HERITAGE TREASURES: Processional Cross a historic metalwork treasure

Amongst the furnishings purchased in 1843 for his episcopal seat of Hobart Town by William Willson, our first bishop, was a processional cross, the head of which is depicted.

It is one of at least nine which were manufactured by the Birmingham firm of John Hardman & Co. between 1839 and 1852 to an interesting hybrid design by Augustus Pugin, Willson’s extraordinarily talented architect friend, and built around a cross and figure cast from an early post-medieval exemplar he had acquired on the Continent.

Other copies of the processional cross went to Oscott College, Birmingham, c.1839–40; St Peter’s College, Wexford, c.1839; Our Blessed Lady and St Thomas of Canterbury’s, Dudley, c.1840; St Chad’s Cathedral, Birmingham, c.1841; St Alban’s, Macclesfield, c.1841; St Winefride’s, Shepshed, c.1842; St Mary’s Cathedral, Newcastle upon Tyne, c.1844; and St Edmund’s College, Ware, c.1852. All but St Joseph’s still possess their attendant side figures of Our Lady and St John.

Our processional cross arrived in Hobart with Bishop Willson on 14 May 1844 aboard the 560 ton barque Bella Marina, which was loaded to the gunwales with all the requisites to meet the needs—literally from cradle to grave—of Willson’s flock in his fledgling diocese, a flock comprising 3,000 convicts and 2,000 free Catholics in scattered settlements and penal institutions across the island. Addressing his clergy in October 1844, Willson stated:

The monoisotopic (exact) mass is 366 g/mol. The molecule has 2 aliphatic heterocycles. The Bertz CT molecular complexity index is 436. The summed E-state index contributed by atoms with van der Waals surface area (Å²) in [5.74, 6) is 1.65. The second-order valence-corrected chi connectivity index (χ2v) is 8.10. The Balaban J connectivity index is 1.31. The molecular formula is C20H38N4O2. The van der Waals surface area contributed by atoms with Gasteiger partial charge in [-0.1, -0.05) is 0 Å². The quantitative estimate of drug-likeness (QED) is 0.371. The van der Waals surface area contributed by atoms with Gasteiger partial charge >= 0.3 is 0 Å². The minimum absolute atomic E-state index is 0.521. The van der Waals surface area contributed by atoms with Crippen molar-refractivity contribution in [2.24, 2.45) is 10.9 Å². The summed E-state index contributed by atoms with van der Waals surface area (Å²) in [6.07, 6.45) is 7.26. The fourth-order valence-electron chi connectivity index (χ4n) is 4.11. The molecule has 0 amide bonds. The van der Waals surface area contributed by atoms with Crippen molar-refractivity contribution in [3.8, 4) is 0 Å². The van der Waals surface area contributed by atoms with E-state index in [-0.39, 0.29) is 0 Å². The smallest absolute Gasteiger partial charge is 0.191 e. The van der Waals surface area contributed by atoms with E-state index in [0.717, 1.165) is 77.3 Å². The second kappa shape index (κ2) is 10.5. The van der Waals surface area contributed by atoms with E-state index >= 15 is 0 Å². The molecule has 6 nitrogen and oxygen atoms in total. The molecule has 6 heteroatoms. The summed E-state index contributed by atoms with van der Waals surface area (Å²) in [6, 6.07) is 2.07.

‘I …  procured not less than 40 sets of vestments—linen of every description for several churches—such as albs, surplices, amices, altar cloths, chalice linen etc. common cloths … crosses, chalices, ciboriums, pyxes, holy oils stocks … a portable altar for use of the Bishop when travelling—and in order to introduce the proper church style in this distant land, I also procured a font rightly constructed and fitted which will serve as a model for all other churches, also stone piscinas, stone crosses, models of churches constructed on proper scales all by the great restorer of Church architecture and church furniture Mr Pugin, together with a variety of things which I hope will tend & promote God’s glory and your salvation.’

As is not uncommon, many processional crosses have suffered damage through being dropped by inattentive altar servers, and ours is no exception. Over more than 160 years it had lost the two foliated terminations at the extremities of its cross arm. In 2002 Melbourne master silversmith F.J. Rocca cast identical copies from a remaining termination at the top of the cross and seamlessly attached them, thus restoring the integrity of this historic metalwork treasure.

By Brian Andrews

Tags: Heritage Conservation